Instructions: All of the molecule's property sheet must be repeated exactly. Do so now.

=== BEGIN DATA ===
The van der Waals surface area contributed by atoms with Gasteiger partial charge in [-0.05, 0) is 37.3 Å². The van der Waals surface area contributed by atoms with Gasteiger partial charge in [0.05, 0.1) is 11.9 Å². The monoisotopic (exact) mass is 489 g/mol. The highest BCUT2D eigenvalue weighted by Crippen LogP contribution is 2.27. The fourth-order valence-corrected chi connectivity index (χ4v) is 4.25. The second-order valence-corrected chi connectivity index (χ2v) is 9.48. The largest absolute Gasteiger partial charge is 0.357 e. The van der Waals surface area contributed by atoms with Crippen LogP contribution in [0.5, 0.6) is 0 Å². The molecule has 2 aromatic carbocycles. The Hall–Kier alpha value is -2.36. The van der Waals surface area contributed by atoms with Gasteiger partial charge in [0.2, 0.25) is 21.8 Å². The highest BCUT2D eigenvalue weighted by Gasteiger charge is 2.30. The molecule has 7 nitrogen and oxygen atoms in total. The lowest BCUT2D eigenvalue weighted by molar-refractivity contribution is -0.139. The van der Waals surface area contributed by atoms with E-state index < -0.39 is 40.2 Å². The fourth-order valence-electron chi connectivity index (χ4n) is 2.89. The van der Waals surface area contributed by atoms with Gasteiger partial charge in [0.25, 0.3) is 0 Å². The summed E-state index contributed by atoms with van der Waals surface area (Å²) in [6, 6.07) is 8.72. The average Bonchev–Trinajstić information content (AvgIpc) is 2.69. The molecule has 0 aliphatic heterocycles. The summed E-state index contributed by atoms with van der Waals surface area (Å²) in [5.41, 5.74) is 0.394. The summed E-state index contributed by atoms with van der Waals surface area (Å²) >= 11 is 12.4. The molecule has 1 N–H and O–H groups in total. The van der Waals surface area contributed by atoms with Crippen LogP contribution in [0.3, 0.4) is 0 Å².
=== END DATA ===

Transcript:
The van der Waals surface area contributed by atoms with Gasteiger partial charge in [-0.05, 0) is 37.3 Å². The van der Waals surface area contributed by atoms with Gasteiger partial charge in [0.05, 0.1) is 11.9 Å². The monoisotopic (exact) mass is 489 g/mol. The highest BCUT2D eigenvalue weighted by Crippen LogP contribution is 2.27. The fourth-order valence-corrected chi connectivity index (χ4v) is 4.25. The second-order valence-corrected chi connectivity index (χ2v) is 9.48. The largest absolute Gasteiger partial charge is 0.357 e. The van der Waals surface area contributed by atoms with Crippen LogP contribution in [0.5, 0.6) is 0 Å². The molecule has 2 aromatic carbocycles. The Hall–Kier alpha value is -2.36. The van der Waals surface area contributed by atoms with Gasteiger partial charge in [0.2, 0.25) is 21.8 Å². The highest BCUT2D eigenvalue weighted by Gasteiger charge is 2.30. The molecule has 7 nitrogen and oxygen atoms in total. The lowest BCUT2D eigenvalue weighted by molar-refractivity contribution is -0.139. The van der Waals surface area contributed by atoms with E-state index < -0.39 is 40.2 Å². The fourth-order valence-electron chi connectivity index (χ4n) is 2.89. The van der Waals surface area contributed by atoms with Gasteiger partial charge in [0.25, 0.3) is 0 Å². The summed E-state index contributed by atoms with van der Waals surface area (Å²) in [6, 6.07) is 8.72. The average Bonchev–Trinajstić information content (AvgIpc) is 2.69. The molecule has 0 aliphatic heterocycles. The summed E-state index contributed by atoms with van der Waals surface area (Å²) in [5.41, 5.74) is 0.394. The summed E-state index contributed by atoms with van der Waals surface area (Å²) >= 11 is 12.4. The molecule has 1 N–H and O–H groups in total. The van der Waals surface area contributed by atoms with Crippen LogP contribution in [0.3, 0.4) is 0 Å².